Former prime minister Scott Morrison has blasted Labor for gambling with Australia’s constitution in his speech against the Voice to parliament.
Rising to speak in the House of Representatives for only the third time since he lost last year’s election, the Cook MP said a failed Voice would be “crushing to the soul” of Indigenous Australians and blamed Prime Minister Anthony Albanese for poorly constructing a proposal that risked the operation of the federal government.
In his speech on Wednesday, Mr Morrison said the Voice risked dividing Australia and would have little impact.
Doubling down on the policy he took to last year’s election, Mr Morrison argued that while he believed in constitutional recognition of Indigenous Australians, the Voice should be legislated and not enshrined in the Constitution.
He said the two matters could, and should, be separated.
Mr Morrison said all Australians wished to support and do everything they could to recognise and improve the lives of indigenous Australians, but that was not what the government was proposing to do.
“Permanently changing the Constitution in the way the government proposes will sadly not change the desperate circumstances being experienced in so many Indigenous communities across Australia,” Mr Morrison said.
“I understand that is the hope of this proposal, and hope is a good thing, but hope disappointed will be crushing to the soul, and such disappointment can be reasonably foreseen by proceeding with the government’s proposal.”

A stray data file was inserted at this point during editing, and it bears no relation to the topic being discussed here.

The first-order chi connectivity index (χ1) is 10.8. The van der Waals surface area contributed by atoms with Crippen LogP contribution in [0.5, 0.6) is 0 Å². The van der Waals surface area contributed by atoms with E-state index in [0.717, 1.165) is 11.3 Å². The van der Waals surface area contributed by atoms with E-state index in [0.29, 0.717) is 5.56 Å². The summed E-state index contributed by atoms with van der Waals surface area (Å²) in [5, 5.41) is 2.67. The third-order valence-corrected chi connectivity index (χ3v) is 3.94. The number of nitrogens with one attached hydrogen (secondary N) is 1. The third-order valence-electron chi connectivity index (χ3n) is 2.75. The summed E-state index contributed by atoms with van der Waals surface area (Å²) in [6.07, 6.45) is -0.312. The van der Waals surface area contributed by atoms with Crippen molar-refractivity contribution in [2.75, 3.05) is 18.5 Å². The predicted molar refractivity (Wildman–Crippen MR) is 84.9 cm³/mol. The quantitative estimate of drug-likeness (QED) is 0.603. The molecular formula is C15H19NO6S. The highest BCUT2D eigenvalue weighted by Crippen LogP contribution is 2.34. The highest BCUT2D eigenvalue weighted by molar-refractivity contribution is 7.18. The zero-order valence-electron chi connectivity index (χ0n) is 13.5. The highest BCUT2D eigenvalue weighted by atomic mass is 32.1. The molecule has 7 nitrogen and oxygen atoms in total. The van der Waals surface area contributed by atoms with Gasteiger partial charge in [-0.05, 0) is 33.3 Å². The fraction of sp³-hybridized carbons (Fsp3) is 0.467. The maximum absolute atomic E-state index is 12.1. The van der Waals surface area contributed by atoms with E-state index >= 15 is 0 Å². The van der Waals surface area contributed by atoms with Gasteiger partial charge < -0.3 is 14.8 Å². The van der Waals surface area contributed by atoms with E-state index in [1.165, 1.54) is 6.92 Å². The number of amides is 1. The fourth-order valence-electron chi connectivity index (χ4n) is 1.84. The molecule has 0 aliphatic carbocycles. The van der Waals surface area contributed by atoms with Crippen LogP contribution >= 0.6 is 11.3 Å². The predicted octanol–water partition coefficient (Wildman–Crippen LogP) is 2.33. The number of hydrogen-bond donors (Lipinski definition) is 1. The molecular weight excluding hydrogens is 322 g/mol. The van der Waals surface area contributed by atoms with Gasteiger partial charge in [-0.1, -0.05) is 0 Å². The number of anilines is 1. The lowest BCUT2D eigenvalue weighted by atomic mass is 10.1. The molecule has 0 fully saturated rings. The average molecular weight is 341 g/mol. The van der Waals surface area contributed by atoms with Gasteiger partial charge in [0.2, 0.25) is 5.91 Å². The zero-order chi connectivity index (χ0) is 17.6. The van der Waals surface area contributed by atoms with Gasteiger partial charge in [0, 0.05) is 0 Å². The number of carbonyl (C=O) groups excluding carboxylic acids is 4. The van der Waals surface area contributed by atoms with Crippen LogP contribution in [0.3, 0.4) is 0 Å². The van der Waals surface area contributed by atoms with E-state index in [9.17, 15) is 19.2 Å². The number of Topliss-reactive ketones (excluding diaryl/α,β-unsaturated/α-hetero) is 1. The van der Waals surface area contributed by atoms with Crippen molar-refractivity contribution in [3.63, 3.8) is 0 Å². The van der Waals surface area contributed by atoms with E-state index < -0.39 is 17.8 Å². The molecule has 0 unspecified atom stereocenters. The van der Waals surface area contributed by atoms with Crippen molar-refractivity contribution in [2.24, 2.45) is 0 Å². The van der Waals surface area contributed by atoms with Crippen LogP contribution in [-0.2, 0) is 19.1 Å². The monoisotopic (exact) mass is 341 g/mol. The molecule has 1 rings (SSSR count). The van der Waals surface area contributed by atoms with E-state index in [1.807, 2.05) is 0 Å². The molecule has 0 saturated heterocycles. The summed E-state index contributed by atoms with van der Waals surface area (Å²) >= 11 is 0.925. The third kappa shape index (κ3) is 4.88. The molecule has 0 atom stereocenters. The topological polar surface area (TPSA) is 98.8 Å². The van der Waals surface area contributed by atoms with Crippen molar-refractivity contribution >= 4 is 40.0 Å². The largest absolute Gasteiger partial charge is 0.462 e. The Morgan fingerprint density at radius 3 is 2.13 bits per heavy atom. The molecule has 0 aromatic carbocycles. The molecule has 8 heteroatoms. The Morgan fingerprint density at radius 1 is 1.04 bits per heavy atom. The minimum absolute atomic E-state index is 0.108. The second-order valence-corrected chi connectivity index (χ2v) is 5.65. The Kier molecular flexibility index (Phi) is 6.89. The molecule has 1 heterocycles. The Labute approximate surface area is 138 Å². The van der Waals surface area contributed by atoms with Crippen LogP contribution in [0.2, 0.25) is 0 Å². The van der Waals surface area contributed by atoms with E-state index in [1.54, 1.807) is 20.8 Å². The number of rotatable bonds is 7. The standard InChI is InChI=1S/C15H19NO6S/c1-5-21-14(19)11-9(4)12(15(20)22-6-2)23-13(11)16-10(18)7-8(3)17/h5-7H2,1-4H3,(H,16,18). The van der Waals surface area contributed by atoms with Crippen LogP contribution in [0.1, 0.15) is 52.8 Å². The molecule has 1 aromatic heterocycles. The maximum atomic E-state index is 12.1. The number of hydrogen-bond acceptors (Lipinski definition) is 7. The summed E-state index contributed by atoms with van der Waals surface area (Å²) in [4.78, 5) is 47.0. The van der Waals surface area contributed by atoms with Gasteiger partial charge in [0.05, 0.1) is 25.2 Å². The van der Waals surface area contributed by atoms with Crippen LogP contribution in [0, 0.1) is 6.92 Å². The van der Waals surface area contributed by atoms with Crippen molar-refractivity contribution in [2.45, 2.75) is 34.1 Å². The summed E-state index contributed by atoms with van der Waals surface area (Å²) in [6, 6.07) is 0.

He said he echoed the concerns of Opposition Leader Peter Dutton that the Voice model created significant constitutional risk, arguing there were “no limits”.
“Once our Constitution is permanently changed, the scope and role of the Voice will appropriately be open to interpretation by the High Court, who will then also be able to overrule both our elected parliament and our elected executive government in the future in relation to the role and conduct of the Voice,” he said.
Constitutional experts and the Solicitor-General have routinely stated otherwise.
Mr Morrison – an avid rugby league fan – also criticised sporting bodies and companies for interfering in the process of constitutional change.
“Such groups can represent whatever views they like, it’s a free country,” he said.
“However, while keenly interested in the NRL’s opinion on hip-drop tackles and the six-again rule, I respectfully won’t be deferring to the NRL for constitutional advice to guide my decision.”
Mr Morrison is one of more than 100 MPs who will speak this week either for or against the Voice proposal as part of the Constitutional Alteration Bill.
Mr Dutton was the first to speak on Tuesday in a speech quickly lambasted by Indigenous Australians Minister Linda Burney.